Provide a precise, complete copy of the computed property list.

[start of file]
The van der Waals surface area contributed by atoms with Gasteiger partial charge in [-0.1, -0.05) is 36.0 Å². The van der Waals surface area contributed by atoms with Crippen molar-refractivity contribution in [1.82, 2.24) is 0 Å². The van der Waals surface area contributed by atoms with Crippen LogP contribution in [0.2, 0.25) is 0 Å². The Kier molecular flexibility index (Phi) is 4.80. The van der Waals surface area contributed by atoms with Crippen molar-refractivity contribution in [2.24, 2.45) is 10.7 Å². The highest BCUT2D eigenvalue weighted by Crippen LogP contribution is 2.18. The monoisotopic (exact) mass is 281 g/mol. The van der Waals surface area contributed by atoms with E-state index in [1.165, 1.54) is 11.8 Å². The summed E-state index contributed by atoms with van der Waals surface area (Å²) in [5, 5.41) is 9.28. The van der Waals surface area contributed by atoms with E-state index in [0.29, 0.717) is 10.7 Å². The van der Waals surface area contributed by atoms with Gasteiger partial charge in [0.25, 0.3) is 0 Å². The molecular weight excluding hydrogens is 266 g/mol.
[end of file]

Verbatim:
The van der Waals surface area contributed by atoms with Gasteiger partial charge in [-0.1, -0.05) is 36.0 Å². The van der Waals surface area contributed by atoms with Crippen molar-refractivity contribution in [1.82, 2.24) is 0 Å². The van der Waals surface area contributed by atoms with Crippen LogP contribution in [0.2, 0.25) is 0 Å². The Kier molecular flexibility index (Phi) is 4.80. The van der Waals surface area contributed by atoms with Crippen molar-refractivity contribution in [2.24, 2.45) is 10.7 Å². The highest BCUT2D eigenvalue weighted by Crippen LogP contribution is 2.18. The monoisotopic (exact) mass is 281 g/mol. The van der Waals surface area contributed by atoms with E-state index in [1.165, 1.54) is 11.8 Å². The summed E-state index contributed by atoms with van der Waals surface area (Å²) in [5, 5.41) is 9.28. The van der Waals surface area contributed by atoms with E-state index in [0.29, 0.717) is 10.7 Å². The van der Waals surface area contributed by atoms with Gasteiger partial charge in [0.25, 0.3) is 0 Å². The molecular weight excluding hydrogens is 266 g/mol.